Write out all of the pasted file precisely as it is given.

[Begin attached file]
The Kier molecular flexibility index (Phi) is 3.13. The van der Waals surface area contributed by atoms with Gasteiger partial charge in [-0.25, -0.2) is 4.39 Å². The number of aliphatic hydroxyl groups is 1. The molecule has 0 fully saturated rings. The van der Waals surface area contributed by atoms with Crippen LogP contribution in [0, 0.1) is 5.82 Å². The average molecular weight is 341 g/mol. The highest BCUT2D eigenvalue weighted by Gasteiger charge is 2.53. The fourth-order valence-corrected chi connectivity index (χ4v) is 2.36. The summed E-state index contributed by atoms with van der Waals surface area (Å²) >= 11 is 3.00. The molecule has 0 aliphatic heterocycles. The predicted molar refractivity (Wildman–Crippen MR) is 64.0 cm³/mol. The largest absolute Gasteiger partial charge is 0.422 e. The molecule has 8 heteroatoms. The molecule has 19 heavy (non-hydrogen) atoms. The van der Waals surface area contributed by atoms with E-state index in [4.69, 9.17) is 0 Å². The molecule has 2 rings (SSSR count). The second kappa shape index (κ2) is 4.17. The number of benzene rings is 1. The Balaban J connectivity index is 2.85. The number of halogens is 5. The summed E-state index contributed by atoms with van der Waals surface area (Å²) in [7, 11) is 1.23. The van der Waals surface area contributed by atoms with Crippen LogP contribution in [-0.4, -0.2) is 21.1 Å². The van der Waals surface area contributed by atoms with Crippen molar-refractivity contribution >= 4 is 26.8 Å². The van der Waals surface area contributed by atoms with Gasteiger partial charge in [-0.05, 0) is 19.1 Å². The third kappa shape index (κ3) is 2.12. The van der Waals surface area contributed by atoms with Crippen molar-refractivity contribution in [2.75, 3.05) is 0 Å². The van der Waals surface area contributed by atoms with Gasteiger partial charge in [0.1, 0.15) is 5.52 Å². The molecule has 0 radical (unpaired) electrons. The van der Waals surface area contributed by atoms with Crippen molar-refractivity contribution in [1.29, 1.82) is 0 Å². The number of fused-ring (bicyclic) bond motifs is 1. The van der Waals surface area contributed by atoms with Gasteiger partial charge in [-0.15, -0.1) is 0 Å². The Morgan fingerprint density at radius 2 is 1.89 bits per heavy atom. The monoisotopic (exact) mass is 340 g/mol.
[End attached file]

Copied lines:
The Kier molecular flexibility index (Phi) is 3.13. The van der Waals surface area contributed by atoms with Gasteiger partial charge in [-0.25, -0.2) is 4.39 Å². The number of aliphatic hydroxyl groups is 1. The molecule has 0 fully saturated rings. The van der Waals surface area contributed by atoms with Crippen LogP contribution in [0, 0.1) is 5.82 Å². The average molecular weight is 341 g/mol. The highest BCUT2D eigenvalue weighted by Gasteiger charge is 2.53. The fourth-order valence-corrected chi connectivity index (χ4v) is 2.36. The summed E-state index contributed by atoms with van der Waals surface area (Å²) >= 11 is 3.00. The molecule has 0 aliphatic heterocycles. The predicted molar refractivity (Wildman–Crippen MR) is 64.0 cm³/mol. The largest absolute Gasteiger partial charge is 0.422 e. The molecule has 8 heteroatoms. The molecule has 19 heavy (non-hydrogen) atoms. The van der Waals surface area contributed by atoms with E-state index in [4.69, 9.17) is 0 Å². The molecule has 2 rings (SSSR count). The second kappa shape index (κ2) is 4.17. The number of benzene rings is 1. The Balaban J connectivity index is 2.85. The number of halogens is 5. The summed E-state index contributed by atoms with van der Waals surface area (Å²) in [7, 11) is 1.23. The van der Waals surface area contributed by atoms with Crippen LogP contribution in [-0.4, -0.2) is 21.1 Å². The van der Waals surface area contributed by atoms with Crippen molar-refractivity contribution >= 4 is 26.8 Å². The van der Waals surface area contributed by atoms with Gasteiger partial charge in [-0.05, 0) is 19.1 Å². The third kappa shape index (κ3) is 2.12. The van der Waals surface area contributed by atoms with Crippen molar-refractivity contribution in [2.75, 3.05) is 0 Å². The van der Waals surface area contributed by atoms with Gasteiger partial charge in [0.1, 0.15) is 5.52 Å². The molecule has 0 radical (unpaired) electrons. The van der Waals surface area contributed by atoms with Crippen molar-refractivity contribution in [1.29, 1.82) is 0 Å². The number of fused-ring (bicyclic) bond motifs is 1. The van der Waals surface area contributed by atoms with Gasteiger partial charge in [-0.15, -0.1) is 0 Å². The Morgan fingerprint density at radius 2 is 1.89 bits per heavy atom. The monoisotopic (exact) mass is 340 g/mol.